Stalled power projects: Stressed asset funds under consideration for rescue

Stalled power projects: Stressed asset funds under consideration for rescue

In view of financial woes of power project developers due to worsening of macroeconomic environment, govt has asked PFC and REC to explore possibility for creation of Stressed Assets Equity Fund & Stressed Assets Lending Fund.

 Stalled power project, thermal power projects, stalled power projects, PFC, REC, Stressed assets equity fund, Teesta urja ltd, power plants, financial stress power projects
Illustration by C R Sasikumar

At last count, 17 under-construction thermal power projects aggregating to a capacity of 18,420 megawatts (MW) were reported as stalled due to financial problems of the developers. Alongside these, 17 stressed gas-based power projects aggregating to a capacity of 11,154.38 MW and 20 stressed hydroelectric projects totalling a capacity of 6,329 MW stuck due to financial issues, cumulative investments worth about Rs 1.9 lakh crore (based on conservative estimates of Rs 5 crore per MW for thermal projects and Rs 7 crore per MW for hydro) hang in the balance.

Amid mounting numbers of projects stuck on account of funding issues, state-owned lenders Power Finance Corporation Limited (PFC) and Rural Electrification Corporation Limited (REC) have been asked by the Centre to explore the possibility for creation of a Stressed Assets Equity Fund and a Stressed Assets Lending Fund to rescue some of these project, for which work is currently underway.

Even as the number of stranded projects are on the rise, there has been limited success in turning around stuck project so far, with two notable instances standing out during the last four years. In August 2015, stalled hydro project — Teesta-III (6×200=1,200 MW) in Sikkim that was being executed by private sector entity Teesta Urja Ltd (TUL), was acquired by the Sikkim government through an increase in its shareholding in TUL from 26 per cent to 51 per cent. Work was subsequently restarted in October 2015 and five units of the project have now been commissioned. The second instance involved PFC as the lead financial investor along with six lenders in the consortium — REC, Housing & Urban Development Corporation Ltd (HUDCO), National Insurance Corporation Ltd (NIC), Dena Bank, IFCI Ltd and Edelweiss ARC — acquiring majority equity of 51 per cent of shares of Shree Maheshwar Hydel Power Corporation Ltd with effect from June 1, 2016, through partial invocation of pledged shares as well as partial conversion of PFC’s sub-debt into equity. Besides these two instance, efforts to turn around stranded power projects has failed to gather much steam.

The financial woes of power project developers have been accentuated by the worsening of the macroeconomic environment, considering that during the first three quarters of the current financial year, the operating requirement of coal and lignite thermal power plants — the mainstay of India’s electricity grid — dipped under the 60-per cent mark, a 10-year low. Government estimates for the April-December 2016 period show that the average Plant Load Factor (PLF) of the thermal power stations in the country slid to a decadal low of 59.64 per cent (it was 61.58 per cent during the corresponding period of the previous financial year). Reason: Sluggish industrial load resulting in the projected demand for electricity trailing the pace of commissioning of new power projects, alongside a pick-up in the addition of renewable projects to the country’s energy mix.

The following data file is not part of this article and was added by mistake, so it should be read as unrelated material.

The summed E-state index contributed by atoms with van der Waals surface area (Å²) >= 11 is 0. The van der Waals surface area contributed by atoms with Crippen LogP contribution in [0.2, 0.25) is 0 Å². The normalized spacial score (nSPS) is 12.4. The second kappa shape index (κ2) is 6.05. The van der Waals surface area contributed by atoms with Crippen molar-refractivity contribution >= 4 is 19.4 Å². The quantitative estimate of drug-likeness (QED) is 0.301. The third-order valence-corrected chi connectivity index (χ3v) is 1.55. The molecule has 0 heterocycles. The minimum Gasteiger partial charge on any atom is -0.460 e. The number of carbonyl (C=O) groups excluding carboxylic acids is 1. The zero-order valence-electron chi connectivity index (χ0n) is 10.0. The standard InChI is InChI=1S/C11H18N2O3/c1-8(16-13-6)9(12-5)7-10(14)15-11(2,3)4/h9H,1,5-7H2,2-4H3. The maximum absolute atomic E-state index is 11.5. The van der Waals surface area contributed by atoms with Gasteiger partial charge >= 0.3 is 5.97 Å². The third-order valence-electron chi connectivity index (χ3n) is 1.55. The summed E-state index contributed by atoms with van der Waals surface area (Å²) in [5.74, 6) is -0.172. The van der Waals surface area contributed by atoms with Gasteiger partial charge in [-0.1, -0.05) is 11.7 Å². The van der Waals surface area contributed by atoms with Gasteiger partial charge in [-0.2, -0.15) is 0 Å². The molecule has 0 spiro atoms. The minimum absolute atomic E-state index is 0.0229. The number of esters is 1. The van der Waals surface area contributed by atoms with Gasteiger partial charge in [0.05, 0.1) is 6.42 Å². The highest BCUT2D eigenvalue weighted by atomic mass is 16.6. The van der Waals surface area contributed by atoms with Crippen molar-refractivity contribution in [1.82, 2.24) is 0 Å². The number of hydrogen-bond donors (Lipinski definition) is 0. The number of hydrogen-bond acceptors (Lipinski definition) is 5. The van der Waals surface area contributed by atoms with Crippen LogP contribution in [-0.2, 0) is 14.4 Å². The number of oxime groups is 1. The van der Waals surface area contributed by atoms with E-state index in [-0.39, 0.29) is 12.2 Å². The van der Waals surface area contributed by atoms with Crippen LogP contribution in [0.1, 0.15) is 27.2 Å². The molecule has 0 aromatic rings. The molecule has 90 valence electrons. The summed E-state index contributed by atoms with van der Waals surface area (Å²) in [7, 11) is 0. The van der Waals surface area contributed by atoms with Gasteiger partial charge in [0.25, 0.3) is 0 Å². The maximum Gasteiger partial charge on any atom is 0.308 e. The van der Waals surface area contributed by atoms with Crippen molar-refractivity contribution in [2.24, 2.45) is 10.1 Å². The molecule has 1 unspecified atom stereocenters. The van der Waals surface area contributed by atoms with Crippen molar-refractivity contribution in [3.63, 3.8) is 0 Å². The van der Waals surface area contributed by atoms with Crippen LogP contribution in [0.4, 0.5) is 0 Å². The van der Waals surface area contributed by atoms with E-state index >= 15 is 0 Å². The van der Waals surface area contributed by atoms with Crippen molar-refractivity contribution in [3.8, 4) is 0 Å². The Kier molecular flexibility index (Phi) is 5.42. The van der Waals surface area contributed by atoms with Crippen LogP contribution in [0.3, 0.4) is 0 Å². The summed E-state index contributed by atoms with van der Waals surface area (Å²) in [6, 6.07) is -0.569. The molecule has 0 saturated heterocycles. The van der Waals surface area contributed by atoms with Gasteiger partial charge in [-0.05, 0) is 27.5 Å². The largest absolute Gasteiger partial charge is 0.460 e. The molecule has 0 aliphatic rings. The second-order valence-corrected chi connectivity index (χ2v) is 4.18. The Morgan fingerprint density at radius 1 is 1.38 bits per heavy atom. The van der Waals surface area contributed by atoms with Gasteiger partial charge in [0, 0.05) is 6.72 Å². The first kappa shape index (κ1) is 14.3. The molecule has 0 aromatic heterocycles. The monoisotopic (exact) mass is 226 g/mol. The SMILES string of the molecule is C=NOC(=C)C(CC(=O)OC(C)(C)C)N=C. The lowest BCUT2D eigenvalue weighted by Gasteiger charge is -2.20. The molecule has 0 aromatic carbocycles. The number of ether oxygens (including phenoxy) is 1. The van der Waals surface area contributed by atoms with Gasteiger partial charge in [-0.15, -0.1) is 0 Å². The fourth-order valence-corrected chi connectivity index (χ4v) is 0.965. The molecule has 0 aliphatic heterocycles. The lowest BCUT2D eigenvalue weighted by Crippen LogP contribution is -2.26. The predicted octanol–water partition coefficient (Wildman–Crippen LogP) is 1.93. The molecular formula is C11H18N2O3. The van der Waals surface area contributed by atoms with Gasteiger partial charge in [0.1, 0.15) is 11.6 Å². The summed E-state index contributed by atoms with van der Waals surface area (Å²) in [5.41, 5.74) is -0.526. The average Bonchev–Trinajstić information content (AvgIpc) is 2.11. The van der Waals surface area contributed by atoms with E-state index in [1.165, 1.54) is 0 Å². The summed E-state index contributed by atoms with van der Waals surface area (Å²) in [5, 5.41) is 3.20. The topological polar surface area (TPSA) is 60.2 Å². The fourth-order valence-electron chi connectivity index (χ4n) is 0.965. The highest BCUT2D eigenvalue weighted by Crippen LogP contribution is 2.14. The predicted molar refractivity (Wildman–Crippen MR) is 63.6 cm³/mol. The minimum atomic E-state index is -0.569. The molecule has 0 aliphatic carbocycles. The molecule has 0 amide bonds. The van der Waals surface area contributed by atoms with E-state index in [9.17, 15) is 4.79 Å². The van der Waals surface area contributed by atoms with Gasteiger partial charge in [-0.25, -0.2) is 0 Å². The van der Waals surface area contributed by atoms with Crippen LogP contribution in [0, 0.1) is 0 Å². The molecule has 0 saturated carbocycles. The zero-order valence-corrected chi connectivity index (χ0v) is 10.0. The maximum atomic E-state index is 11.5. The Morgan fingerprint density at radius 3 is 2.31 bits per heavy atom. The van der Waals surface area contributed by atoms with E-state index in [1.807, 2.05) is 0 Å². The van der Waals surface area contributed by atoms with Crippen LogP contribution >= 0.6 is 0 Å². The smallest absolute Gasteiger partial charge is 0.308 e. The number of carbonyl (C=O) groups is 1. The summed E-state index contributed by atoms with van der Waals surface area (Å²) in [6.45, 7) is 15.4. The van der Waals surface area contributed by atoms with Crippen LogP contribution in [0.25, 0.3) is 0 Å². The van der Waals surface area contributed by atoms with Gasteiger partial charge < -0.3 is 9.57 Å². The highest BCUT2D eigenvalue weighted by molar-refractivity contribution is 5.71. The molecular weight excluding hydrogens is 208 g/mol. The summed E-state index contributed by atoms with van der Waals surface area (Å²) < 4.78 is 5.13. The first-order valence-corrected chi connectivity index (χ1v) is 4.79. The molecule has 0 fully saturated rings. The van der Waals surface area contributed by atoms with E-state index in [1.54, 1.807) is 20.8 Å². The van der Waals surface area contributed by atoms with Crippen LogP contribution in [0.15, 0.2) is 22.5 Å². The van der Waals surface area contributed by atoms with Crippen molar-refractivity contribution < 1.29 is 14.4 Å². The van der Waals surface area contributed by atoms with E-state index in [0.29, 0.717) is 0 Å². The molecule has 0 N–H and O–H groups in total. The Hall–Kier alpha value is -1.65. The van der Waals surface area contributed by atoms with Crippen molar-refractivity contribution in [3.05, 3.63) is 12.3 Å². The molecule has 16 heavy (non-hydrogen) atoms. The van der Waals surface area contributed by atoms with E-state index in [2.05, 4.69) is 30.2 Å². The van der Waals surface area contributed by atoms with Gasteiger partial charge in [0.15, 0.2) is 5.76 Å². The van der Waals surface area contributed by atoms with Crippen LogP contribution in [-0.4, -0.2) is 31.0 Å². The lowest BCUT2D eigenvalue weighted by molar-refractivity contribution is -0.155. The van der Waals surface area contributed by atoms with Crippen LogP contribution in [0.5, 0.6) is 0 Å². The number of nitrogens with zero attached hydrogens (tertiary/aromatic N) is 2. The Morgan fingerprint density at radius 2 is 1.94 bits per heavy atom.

This is reflective of the sharp slide in the gross domestic product (GDP) growth rate from the near double-digit growth 10 years ago to the current level of around seven per cent — a result of industry operating at far lower than optimal capacity — forcing the PLF of the thermal power stations in the country into a steady tailspin, down from 78.9 per cent in 2007-08 to 62.29 per cent about in 2015-16.

The consistent dip in the load factor — a broad measure of a power plant’s output during a period of time as compared to its maximum output — is a consequence of the capacity addition growing at 13.7 per cent annually in the three years to 2015 even as consumption grew at a measly six per cent. The slide is evident in the numbers, considering that the national average PLF of coal and lignite-based power generating stations has come down from 73.32 per cent in 2011-12, 69.93 per cent in 2012-13, 65.55 per cent in 2013-14 and 64.25 per cent in 2014-15, before slumping further to 62.29 per cent in the last financial year.

Interestingly, during the first quarter of the current financial year (April-June 2016-17), the PLF had actually improved to 63.4 per cent, before dipping in the subsequent two quarters to take the average for the three quarters to under 60 per cent, largely due to a good monsoon season.

The subdued macroeconomic environment notwithstanding, the government has taken a slew of steps to expedite the completion of such stressed power projects, an official in the Ministry of Power said. The steps include the re-allocation of 49 coal blocks supporting capacity of about 50,000 MW through auction and allotment till date after the cancellation of 204 coal blocks after a Supreme Court ruling. Also, a separate e-auction window was opened for the supply of coal to power sector for power plants that do not have coal linkages or are not able to draw coal due to non-availability of the power purchase agreement or PPA, to get fuel.

The Centre, the official said, has also notified policy guidelines for grant of ‘bridge linkage’ to specified end-use plants of the central and the state public sector undertakings that have been allotted coal mines and blocks.